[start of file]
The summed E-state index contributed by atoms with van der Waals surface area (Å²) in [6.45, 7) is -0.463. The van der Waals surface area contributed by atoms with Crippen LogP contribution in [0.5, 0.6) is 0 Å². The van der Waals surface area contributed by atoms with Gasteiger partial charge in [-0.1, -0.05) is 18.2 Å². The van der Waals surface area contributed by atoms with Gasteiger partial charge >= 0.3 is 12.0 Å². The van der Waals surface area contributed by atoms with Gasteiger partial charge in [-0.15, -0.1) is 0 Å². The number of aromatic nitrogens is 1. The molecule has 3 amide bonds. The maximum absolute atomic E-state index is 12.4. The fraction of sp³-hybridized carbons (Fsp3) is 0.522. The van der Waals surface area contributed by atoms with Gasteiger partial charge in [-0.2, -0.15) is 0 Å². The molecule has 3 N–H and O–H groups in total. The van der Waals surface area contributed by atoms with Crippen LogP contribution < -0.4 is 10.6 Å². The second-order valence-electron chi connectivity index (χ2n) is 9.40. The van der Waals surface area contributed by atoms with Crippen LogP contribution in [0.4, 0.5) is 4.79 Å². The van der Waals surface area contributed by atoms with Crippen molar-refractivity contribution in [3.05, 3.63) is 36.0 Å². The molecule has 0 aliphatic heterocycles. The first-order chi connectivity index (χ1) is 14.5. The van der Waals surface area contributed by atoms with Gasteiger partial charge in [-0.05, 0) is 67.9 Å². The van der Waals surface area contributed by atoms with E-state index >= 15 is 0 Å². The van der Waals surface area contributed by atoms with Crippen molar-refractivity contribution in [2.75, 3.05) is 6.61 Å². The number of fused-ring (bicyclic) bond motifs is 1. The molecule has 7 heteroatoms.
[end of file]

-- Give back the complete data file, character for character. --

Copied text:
The summed E-state index contributed by atoms with van der Waals surface area (Å²) in [6.45, 7) is -0.463. The van der Waals surface area contributed by atoms with Crippen LogP contribution in [0.5, 0.6) is 0 Å². The van der Waals surface area contributed by atoms with Gasteiger partial charge in [-0.1, -0.05) is 18.2 Å². The van der Waals surface area contributed by atoms with Gasteiger partial charge >= 0.3 is 12.0 Å². The van der Waals surface area contributed by atoms with Gasteiger partial charge in [-0.15, -0.1) is 0 Å². The number of aromatic nitrogens is 1. The molecule has 3 amide bonds. The maximum absolute atomic E-state index is 12.4. The fraction of sp³-hybridized carbons (Fsp3) is 0.522. The van der Waals surface area contributed by atoms with Gasteiger partial charge in [-0.2, -0.15) is 0 Å². The molecule has 3 N–H and O–H groups in total. The van der Waals surface area contributed by atoms with Crippen LogP contribution < -0.4 is 10.6 Å². The second-order valence-electron chi connectivity index (χ2n) is 9.40. The van der Waals surface area contributed by atoms with Crippen LogP contribution in [0.4, 0.5) is 4.79 Å². The van der Waals surface area contributed by atoms with Crippen molar-refractivity contribution in [3.05, 3.63) is 36.0 Å². The molecule has 0 aliphatic heterocycles. The first-order chi connectivity index (χ1) is 14.5. The van der Waals surface area contributed by atoms with Gasteiger partial charge in [-0.05, 0) is 67.9 Å². The van der Waals surface area contributed by atoms with E-state index >= 15 is 0 Å². The van der Waals surface area contributed by atoms with Crippen molar-refractivity contribution in [2.75, 3.05) is 6.61 Å². The number of fused-ring (bicyclic) bond motifs is 1. The molecule has 7 heteroatoms.